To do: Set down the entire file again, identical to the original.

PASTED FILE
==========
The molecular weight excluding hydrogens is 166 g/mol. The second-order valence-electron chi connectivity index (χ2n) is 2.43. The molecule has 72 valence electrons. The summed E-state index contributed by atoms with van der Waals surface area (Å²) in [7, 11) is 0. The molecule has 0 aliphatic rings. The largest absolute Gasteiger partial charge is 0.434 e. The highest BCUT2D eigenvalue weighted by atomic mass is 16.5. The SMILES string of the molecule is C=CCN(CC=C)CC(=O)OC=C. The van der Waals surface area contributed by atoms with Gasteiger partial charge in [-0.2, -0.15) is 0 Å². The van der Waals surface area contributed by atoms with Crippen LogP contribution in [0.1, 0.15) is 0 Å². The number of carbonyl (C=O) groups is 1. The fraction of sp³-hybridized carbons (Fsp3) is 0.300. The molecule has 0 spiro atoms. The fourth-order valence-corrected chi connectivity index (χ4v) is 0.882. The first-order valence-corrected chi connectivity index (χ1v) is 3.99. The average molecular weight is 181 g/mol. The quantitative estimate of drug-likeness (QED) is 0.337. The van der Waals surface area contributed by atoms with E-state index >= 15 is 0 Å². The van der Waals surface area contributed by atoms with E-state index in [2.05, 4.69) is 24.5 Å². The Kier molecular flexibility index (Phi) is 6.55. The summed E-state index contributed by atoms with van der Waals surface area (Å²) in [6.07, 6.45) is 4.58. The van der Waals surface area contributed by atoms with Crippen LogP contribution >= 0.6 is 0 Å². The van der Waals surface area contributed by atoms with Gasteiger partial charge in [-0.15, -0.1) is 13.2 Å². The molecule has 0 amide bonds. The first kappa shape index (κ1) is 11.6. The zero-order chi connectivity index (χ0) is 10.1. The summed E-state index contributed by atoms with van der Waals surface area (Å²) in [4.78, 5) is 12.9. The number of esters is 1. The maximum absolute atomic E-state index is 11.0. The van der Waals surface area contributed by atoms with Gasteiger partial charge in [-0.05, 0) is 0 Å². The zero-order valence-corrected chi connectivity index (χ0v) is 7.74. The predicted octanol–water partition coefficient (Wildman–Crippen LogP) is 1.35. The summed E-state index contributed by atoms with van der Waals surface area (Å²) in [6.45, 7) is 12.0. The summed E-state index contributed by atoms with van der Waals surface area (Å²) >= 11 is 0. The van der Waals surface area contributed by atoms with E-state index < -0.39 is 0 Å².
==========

The molecular weight excluding hydrogens is 166 g/mol. The second-order valence-electron chi connectivity index (χ2n) is 2.43. The molecule has 72 valence electrons. The summed E-state index contributed by atoms with van der Waals surface area (Å²) in [7, 11) is 0. The molecule has 0 aliphatic rings. The largest absolute Gasteiger partial charge is 0.434 e. The highest BCUT2D eigenvalue weighted by atomic mass is 16.5. The SMILES string of the molecule is C=CCN(CC=C)CC(=O)OC=C. The van der Waals surface area contributed by atoms with Gasteiger partial charge in [-0.2, -0.15) is 0 Å². The van der Waals surface area contributed by atoms with Crippen LogP contribution in [0.1, 0.15) is 0 Å². The number of carbonyl (C=O) groups is 1. The fraction of sp³-hybridized carbons (Fsp3) is 0.300. The molecule has 0 spiro atoms. The fourth-order valence-corrected chi connectivity index (χ4v) is 0.882. The first-order valence-corrected chi connectivity index (χ1v) is 3.99. The average molecular weight is 181 g/mol. The quantitative estimate of drug-likeness (QED) is 0.337. The van der Waals surface area contributed by atoms with E-state index >= 15 is 0 Å². The van der Waals surface area contributed by atoms with E-state index in [2.05, 4.69) is 24.5 Å². The Kier molecular flexibility index (Phi) is 6.55. The summed E-state index contributed by atoms with van der Waals surface area (Å²) in [6.07, 6.45) is 4.58. The van der Waals surface area contributed by atoms with Crippen LogP contribution >= 0.6 is 0 Å². The van der Waals surface area contributed by atoms with Gasteiger partial charge in [-0.15, -0.1) is 13.2 Å². The molecule has 0 amide bonds. The first kappa shape index (κ1) is 11.6. The zero-order chi connectivity index (χ0) is 10.1. The summed E-state index contributed by atoms with van der Waals surface area (Å²) in [4.78, 5) is 12.9. The number of esters is 1. The maximum absolute atomic E-state index is 11.0. The van der Waals surface area contributed by atoms with Gasteiger partial charge in [-0.05, 0) is 0 Å². The zero-order valence-corrected chi connectivity index (χ0v) is 7.74. The predicted octanol–water partition coefficient (Wildman–Crippen LogP) is 1.35. The summed E-state index contributed by atoms with van der Waals surface area (Å²) in [6.45, 7) is 12.0. The summed E-state index contributed by atoms with van der Waals surface area (Å²) >= 11 is 0. The van der Waals surface area contributed by atoms with E-state index < -0.39 is 0 Å².